Japan’s radioactive worry: Is a pill for our prevention equal to a pound of cure?

Once again, the evening news has me scratching my head and wondering if it is time to call my healthcare provider to secure a prescription for Potassium Iodide or even Prussian Blue?  As a nurse and healthsystem analyst, I want to protect my family.  But wait!  I have a shellfish allergy, and one television medical expert said that I might not be able to take Potassium Iodide at all.  Are the drugs safe for all my family members? What about my dog, Oscar?  Time to revisit some facts.

There are several pharmacological agents that are being mentioned as being important to limit the effects of internal contamination from radioactive materials. Standard planning and response activity around a nuclear reactor includes a variety of activities, including issuing Potassium Iodide (KI) to those individuals who may have been exposed  to Iodine 131 (I-131). Another drug, Prussian blue, is a “chelating” agent that can remove radioactive materials from the body by binding with them.  Prussian blue is effective for treating exposure to Cesium and Thallium. Cesium-137 (Cs-137) has been detected from the smoke coming out of the Fukushima nuclear power plant in Japan.  (Prussian blue is also a paint color well known to artists, but medical Prussian blue is formulated differently – so please don’t eat the paint!)  A third drug, Diethylenetriamene pentaacetate (DTPA), is also a chelating agent. DTPA is approved by the Food and Drug Administration (FDA) for chelation of Plutonium, Americium and Curium. None of these radioisotopes (Plutonium, Americium or Curium) have been associated with the nuclear reactor fires in Japan.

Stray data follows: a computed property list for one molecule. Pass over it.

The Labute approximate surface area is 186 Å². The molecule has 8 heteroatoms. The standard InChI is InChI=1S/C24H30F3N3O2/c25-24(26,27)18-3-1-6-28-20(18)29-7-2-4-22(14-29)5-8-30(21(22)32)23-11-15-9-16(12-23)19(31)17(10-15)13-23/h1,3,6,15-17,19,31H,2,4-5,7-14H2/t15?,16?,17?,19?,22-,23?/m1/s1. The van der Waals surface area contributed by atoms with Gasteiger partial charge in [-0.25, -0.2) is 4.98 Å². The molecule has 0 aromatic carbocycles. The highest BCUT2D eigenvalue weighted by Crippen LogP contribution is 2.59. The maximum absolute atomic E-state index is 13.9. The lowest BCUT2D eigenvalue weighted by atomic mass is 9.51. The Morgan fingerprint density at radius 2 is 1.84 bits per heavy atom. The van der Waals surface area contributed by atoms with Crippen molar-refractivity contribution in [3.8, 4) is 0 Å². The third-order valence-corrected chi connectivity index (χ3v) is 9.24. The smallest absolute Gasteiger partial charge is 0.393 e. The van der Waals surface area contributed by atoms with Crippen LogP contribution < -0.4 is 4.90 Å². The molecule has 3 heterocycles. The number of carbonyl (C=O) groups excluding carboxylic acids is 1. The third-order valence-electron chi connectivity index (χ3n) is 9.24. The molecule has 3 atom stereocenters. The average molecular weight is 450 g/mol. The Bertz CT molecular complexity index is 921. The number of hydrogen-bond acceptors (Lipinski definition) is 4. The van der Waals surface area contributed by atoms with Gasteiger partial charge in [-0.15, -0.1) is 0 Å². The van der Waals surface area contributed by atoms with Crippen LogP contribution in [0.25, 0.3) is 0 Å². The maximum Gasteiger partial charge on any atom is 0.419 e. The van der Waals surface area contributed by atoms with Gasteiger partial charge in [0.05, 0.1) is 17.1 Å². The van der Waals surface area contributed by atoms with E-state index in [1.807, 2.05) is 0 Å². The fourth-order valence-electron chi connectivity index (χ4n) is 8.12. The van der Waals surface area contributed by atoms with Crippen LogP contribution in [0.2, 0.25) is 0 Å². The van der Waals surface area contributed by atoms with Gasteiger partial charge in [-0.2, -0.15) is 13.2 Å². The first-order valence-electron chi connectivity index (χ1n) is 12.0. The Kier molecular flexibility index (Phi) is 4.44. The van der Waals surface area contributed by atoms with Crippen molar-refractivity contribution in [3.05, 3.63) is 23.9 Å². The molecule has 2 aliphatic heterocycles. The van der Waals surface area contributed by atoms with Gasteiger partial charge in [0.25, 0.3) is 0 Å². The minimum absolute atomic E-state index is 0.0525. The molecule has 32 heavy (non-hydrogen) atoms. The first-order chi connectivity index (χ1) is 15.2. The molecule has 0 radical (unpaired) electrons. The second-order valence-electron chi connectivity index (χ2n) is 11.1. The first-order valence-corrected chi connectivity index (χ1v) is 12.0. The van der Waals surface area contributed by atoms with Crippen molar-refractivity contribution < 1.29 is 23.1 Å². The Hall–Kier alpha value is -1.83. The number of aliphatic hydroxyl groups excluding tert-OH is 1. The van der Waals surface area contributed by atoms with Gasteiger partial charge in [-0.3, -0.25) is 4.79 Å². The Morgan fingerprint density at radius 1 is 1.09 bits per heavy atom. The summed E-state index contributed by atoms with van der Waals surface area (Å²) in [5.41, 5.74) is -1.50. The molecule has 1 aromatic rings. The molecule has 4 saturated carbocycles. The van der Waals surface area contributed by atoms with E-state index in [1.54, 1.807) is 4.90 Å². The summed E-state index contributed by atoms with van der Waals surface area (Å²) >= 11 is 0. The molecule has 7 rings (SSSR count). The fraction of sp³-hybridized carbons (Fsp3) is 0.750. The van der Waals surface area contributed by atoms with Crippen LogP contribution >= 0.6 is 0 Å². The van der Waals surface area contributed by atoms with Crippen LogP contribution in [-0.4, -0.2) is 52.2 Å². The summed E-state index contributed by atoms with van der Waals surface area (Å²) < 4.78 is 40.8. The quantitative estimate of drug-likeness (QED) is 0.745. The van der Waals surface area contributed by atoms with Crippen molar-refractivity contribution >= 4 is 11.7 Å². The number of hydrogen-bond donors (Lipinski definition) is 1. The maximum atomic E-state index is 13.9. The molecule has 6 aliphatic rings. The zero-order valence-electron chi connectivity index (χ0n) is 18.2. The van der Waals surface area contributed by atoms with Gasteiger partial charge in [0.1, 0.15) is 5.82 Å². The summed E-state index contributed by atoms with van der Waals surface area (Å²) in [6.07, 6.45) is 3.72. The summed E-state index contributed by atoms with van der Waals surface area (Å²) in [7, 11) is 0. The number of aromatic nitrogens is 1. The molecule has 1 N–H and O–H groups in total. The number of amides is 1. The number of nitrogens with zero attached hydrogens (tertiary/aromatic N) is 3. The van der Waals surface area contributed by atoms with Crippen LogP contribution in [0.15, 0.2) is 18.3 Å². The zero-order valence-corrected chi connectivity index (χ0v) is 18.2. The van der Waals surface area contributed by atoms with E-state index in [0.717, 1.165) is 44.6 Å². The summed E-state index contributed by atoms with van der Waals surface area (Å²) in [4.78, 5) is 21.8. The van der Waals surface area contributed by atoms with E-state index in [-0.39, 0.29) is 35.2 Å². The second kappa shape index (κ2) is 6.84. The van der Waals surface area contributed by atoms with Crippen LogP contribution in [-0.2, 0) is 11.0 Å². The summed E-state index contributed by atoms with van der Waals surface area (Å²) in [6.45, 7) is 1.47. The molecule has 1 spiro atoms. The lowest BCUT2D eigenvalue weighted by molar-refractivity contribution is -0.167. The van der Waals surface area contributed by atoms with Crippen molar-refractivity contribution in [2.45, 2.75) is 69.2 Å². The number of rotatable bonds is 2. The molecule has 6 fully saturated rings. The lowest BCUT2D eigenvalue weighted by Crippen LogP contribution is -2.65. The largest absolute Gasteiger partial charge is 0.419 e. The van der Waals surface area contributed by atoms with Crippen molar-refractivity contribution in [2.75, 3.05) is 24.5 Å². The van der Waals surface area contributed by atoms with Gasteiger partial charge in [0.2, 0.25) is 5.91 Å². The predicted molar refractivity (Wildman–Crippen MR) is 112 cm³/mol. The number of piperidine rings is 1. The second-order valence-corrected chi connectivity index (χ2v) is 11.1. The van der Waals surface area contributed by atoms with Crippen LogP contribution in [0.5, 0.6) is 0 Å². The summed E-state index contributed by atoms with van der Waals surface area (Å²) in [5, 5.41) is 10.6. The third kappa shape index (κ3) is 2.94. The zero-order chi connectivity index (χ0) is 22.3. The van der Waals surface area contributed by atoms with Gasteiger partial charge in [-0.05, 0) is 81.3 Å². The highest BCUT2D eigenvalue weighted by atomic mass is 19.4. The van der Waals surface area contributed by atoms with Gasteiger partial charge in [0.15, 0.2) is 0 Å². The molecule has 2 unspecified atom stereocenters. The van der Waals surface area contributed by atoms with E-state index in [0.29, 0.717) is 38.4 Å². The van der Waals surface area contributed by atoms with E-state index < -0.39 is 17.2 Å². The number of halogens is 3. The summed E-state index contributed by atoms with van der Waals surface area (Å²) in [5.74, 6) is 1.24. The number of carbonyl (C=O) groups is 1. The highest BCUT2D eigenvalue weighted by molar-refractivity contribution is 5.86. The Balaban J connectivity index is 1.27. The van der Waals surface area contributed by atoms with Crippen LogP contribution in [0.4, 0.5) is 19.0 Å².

The smoke and escaping steam from the nuclear reactor fires carries particulates (dirt/soot), as well as the isotopes mentioned above. Particles in the air can be absorbed through breathing, entering our skin from contamination of our clothes or open skin wounds, and/or swallowing particles (such as with mucus in our nose or mouth).  Internal contamination from particles in the air in our home or outside occurs on a daily basis, such as with work environments, being around burning candles or where air pollution is present. The goal of post-exposure medication, such as KI or Prussian blue, is to bind with the radioisotopes which have entered the body, and to limit the effect of tissue damage caused by radiation.